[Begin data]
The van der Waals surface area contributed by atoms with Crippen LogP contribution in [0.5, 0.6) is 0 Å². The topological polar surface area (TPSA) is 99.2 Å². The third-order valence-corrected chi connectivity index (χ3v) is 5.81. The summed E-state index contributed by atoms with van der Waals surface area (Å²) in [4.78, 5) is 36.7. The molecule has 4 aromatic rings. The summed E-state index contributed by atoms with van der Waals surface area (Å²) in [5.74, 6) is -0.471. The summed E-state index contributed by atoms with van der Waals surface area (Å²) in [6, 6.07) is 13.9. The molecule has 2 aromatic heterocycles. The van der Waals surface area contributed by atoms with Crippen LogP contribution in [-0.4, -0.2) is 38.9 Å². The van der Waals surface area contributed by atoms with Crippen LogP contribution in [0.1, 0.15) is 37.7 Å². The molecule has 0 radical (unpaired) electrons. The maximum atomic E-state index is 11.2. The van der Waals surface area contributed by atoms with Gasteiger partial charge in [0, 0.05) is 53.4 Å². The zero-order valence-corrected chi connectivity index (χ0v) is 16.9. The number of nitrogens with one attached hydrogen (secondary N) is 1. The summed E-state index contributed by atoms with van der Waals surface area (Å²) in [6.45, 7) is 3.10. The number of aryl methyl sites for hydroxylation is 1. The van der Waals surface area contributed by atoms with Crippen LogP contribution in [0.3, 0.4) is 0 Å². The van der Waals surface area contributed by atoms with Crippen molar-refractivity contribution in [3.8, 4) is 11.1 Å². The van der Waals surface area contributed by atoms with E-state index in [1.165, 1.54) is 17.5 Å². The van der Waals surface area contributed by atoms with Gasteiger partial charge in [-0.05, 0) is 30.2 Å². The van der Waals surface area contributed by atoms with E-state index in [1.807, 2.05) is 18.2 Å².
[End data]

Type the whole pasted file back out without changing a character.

The van der Waals surface area contributed by atoms with Crippen LogP contribution in [0.5, 0.6) is 0 Å². The topological polar surface area (TPSA) is 99.2 Å². The third-order valence-corrected chi connectivity index (χ3v) is 5.81. The summed E-state index contributed by atoms with van der Waals surface area (Å²) in [4.78, 5) is 36.7. The molecule has 4 aromatic rings. The summed E-state index contributed by atoms with van der Waals surface area (Å²) in [5.74, 6) is -0.471. The summed E-state index contributed by atoms with van der Waals surface area (Å²) in [6, 6.07) is 13.9. The molecule has 2 aromatic heterocycles. The van der Waals surface area contributed by atoms with Crippen LogP contribution in [-0.4, -0.2) is 38.9 Å². The van der Waals surface area contributed by atoms with Crippen LogP contribution in [0.1, 0.15) is 37.7 Å². The molecule has 0 radical (unpaired) electrons. The maximum atomic E-state index is 11.2. The van der Waals surface area contributed by atoms with Gasteiger partial charge in [0, 0.05) is 53.4 Å². The zero-order valence-corrected chi connectivity index (χ0v) is 16.9. The number of nitrogens with one attached hydrogen (secondary N) is 1. The summed E-state index contributed by atoms with van der Waals surface area (Å²) in [6.45, 7) is 3.10. The number of aryl methyl sites for hydroxylation is 1. The van der Waals surface area contributed by atoms with Crippen LogP contribution in [0.3, 0.4) is 0 Å². The van der Waals surface area contributed by atoms with Crippen molar-refractivity contribution in [3.8, 4) is 11.1 Å². The van der Waals surface area contributed by atoms with E-state index in [1.165, 1.54) is 17.5 Å². The van der Waals surface area contributed by atoms with Gasteiger partial charge in [-0.05, 0) is 30.2 Å². The van der Waals surface area contributed by atoms with E-state index in [1.807, 2.05) is 18.2 Å².